Newly released documents paint a disturbing picture of the incident that led to the arrest of a Dallas County Sheriff's Department deputy Thursday evening. Deputy Austin Palmer is charged with assault causing bodily injury and official oppression, both Class A misdemeanors, after he allegedly tased and threatened a handcuffed man in October.
Juanita Morales first complained on behalf of her son Jeremiah Ramos in December. She told the DCSO's internal affairs division that she'd been sitting in her living room with the front door open on Oct. 7 when she saw two white men walk across her front yard.
One of the men, according to Morales, asked her son if he remembered him. Ramos said no, but the two men handcuffed him and walked him away from the house.
Once Ramos was in the backseat of the patrol car, he repeatedly told the deputies that he wasn't guilty of evading arrest, Morales said, before one of the deputies tased him.
"Mom, I didn't do anything to deserve this," Ramos said in a letter from Dallas County Jail to Morales. "They just did it to me for nothing."
Ramos told sheriff's deputies in a statement that Palmer asked him if he was aware that he'd almost hit him with a car. Ramos told the officer that he'd never seen him before, but the said officer refused to believe him. According to Ramos, the officer then tased him in the stomach, and told him that if he said another word on the way to the Dallas County Jail that he would tase him in the penis.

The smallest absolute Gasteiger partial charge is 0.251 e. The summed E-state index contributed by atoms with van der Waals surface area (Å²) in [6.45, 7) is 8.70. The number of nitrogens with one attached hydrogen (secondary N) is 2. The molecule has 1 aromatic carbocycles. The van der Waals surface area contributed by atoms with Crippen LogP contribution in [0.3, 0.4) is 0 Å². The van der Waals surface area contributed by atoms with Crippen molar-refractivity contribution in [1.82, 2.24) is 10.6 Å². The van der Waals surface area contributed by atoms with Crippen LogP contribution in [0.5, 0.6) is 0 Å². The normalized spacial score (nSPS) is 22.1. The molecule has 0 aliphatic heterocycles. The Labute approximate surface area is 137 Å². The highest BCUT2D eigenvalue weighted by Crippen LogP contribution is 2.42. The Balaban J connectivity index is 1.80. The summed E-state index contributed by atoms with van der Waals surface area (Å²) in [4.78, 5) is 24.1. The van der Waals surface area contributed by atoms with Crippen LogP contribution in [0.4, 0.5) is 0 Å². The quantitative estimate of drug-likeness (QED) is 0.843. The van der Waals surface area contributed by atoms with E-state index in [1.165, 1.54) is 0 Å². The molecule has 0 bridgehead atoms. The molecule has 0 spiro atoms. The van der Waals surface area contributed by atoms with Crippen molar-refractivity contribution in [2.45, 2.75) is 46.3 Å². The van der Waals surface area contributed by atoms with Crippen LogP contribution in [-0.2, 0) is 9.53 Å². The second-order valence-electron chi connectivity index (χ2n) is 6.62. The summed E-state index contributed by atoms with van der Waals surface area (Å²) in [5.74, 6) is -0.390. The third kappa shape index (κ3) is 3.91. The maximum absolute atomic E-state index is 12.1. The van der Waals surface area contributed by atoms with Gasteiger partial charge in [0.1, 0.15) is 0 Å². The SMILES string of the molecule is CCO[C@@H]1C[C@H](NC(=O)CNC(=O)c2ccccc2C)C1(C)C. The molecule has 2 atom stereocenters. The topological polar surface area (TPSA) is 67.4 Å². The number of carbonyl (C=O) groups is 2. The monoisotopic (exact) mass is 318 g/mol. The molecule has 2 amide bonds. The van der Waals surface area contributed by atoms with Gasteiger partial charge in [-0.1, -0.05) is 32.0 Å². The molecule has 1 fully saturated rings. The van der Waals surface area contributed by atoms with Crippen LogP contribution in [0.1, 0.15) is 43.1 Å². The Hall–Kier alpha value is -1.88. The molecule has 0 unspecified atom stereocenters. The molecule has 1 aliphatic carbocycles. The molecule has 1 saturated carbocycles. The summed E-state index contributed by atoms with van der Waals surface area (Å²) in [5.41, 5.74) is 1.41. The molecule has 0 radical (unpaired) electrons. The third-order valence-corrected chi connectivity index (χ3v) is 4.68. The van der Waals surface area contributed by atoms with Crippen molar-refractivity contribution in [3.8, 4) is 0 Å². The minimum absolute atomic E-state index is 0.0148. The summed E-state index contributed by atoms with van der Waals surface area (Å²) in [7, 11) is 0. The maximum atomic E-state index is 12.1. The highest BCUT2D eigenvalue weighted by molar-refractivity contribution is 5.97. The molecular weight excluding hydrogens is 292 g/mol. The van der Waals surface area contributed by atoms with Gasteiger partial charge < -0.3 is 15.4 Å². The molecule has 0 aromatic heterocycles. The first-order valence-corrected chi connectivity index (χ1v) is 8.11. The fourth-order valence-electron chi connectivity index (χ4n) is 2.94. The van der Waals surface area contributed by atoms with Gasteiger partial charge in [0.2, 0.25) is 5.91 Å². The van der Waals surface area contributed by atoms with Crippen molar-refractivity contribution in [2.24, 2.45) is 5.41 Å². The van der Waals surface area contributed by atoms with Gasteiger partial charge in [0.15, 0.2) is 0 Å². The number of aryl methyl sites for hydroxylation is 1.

Deputy Phillip Koenig, Palmer's partner, told deputies that they'd attempted to arrest a man they believed to be Ramos on outstanding warrants on Oct. 1. Ramos, Koenig said, sped away from an attempted traffic stop and almost hit the officers.
Sheriff's deputies found injuries on Ramos' stomach that could've been caused by a taser.
Koenig verified Ramos story, including the tasing and the threats made by Palmer in an interview with sheriff's deputies. Koenig said that the two had not filed a use of force report after Ramos' arrest and that Ramos was adamant that he had not tried to run Palmer over.
There is no body camera footage of the incident, according to the sheriff's office.
“When we have issues that we need to address, we’re going to be accountable to ourselves. Good, bad, indifferent, we’re going to hold ourselves accountable,” Dallas County Sheriff Marian Brown said Friday. "We don't see this as being a training issue. We see this as being an isolated incident where someone made a bad decision."
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